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I think a better analogy is that Shaw Brothers movies are a belief beloved culturally specific dish, Enter the Dragon is a greasier but still delicious American take on the same dish, and Crouching Tiger is an "homage" to said dish by an expensive restaurant that doesn't taste nearly as good as it should given that they're charging $100 a plate and like $15 for drinks.


BOOM.


The perfect analogy.



True Game of Death is the version that tastes awful and gives you the runs.



Also, while you'll have to look outside of just his movies for the complete answer to Lee's fervent fanbase, I think their relative junkiness helps his presence stand out in a way a better made movie might have not.



The trick is not minding
Iím a fan of Crouching Tiger, and Lee in General, up to and including Life of Pi.
But I always held Crouching Tiger as New Wave Wuxia as opposed to Old School Wuxia and if you need to knock the film for being compared unfavorably to the older style, you might be doing it wrong.



Iím a fan of Crouching Tiger, and Lee in General, up to and including Life of Pi.
But I always held Crouching Tiger as New Wave Wuxia as opposed to Old School Wuxia and if you need to knock the film for being compared unfavorably to the older style, you might be doing it wrong.



Iím a fan of Crouching Tiger, and Lee in General, up to and including Life of Pi.
But I always held Crouching Tiger as New Wave Wuxia as opposed to Old School Wuxia and if you need to knock the film for being compared unfavorably to the older style, you might be doing it wrong.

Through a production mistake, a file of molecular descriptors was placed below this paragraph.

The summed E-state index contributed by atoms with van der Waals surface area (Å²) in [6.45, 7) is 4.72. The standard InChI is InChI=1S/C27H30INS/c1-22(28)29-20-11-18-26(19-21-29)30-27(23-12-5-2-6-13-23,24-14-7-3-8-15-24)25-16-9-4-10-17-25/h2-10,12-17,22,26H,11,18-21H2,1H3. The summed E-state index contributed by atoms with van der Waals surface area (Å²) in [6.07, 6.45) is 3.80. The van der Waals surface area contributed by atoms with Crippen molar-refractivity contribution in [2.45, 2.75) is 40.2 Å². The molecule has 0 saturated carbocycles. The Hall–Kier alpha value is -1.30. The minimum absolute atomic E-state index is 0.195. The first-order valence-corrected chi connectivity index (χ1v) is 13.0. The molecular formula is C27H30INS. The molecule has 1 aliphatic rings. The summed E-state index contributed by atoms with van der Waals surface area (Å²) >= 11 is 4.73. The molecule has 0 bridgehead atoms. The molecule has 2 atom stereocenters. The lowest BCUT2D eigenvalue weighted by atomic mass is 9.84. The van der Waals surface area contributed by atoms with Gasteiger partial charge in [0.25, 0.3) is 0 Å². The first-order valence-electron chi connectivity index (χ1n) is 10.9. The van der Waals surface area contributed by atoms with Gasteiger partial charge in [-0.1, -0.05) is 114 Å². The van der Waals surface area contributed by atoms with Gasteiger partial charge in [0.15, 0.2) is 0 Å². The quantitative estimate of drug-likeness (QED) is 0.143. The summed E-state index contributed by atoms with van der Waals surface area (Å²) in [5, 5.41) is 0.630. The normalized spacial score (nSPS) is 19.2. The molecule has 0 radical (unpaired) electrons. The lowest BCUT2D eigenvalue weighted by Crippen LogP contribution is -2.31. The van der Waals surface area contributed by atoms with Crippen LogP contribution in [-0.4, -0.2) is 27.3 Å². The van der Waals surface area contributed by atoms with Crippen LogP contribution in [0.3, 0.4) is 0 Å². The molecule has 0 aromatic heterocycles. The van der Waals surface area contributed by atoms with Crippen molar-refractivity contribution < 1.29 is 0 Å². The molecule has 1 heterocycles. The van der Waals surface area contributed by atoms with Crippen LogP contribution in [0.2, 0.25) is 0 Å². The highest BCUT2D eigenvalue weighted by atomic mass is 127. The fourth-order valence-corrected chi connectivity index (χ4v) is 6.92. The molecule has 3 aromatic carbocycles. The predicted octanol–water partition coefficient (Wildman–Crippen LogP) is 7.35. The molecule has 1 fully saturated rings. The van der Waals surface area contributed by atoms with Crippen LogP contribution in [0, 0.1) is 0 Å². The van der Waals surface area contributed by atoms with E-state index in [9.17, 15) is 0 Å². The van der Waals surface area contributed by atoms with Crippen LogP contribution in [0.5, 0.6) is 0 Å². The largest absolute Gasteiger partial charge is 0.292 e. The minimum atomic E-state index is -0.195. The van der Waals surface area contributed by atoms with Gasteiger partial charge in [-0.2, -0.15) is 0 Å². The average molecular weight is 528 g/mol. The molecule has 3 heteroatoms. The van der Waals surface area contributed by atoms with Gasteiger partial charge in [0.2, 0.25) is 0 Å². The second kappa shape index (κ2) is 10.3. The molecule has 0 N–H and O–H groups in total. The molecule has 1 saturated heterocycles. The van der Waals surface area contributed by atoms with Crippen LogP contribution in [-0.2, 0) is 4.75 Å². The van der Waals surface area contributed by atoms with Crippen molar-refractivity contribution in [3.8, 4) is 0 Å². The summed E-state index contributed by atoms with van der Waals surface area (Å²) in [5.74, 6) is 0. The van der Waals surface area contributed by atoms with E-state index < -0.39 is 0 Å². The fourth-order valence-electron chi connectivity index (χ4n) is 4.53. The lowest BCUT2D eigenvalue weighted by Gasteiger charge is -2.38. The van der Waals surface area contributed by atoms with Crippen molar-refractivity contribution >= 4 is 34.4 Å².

I like the movie just fine, I mostly just took issue with Stu's analogy.






The song starts at the 46 minute mark. There's a Bruce Lee imitator and a little kid in a Travolta suit who shows off his nunchuk technique. I cannot vouch for the rest of the movie.



Was hoping to add that to the watchlist, but looks like it isn't on Letterboxd or TMDb. Will figure it out tomorrow.


Also, there's a good chance I'm just gonna start posting Bollywood musical numbers here without any context. There's a nonzero chance they'll be disco-influenced.






Not Bruce Lee related, but from the same composer. I can vouch for this movie. It's a hoot.






Not Bruce Lee related, but from the same composer. I can vouch for this movie. It's a hoot.
I like the direction this thread is moving in.

PS-- when the video started, for about three-tenths of a second, my brain thought "hey is that Ernie Isley?" It's past my bedtime.



Hey, did you realize your thread title could have a whole new meaning after the Oscars?
Please don't slap me.



Rock after someone criticizes Nightbeast: KEEP MY SON'S NAME OUT YOUR ****ING MOUTH!
I would like to set a good example for my son and as such will refrain from violence.



Victim of The Night



The song starts at the 46 minute mark. There's a Bruce Lee imitator and a little kid in a Travolta suit who shows off his nunchuk technique. I cannot vouch for the rest of the movie.
I love it. A lot.



Enter the Game of Death (Lin & Velasco, 1978)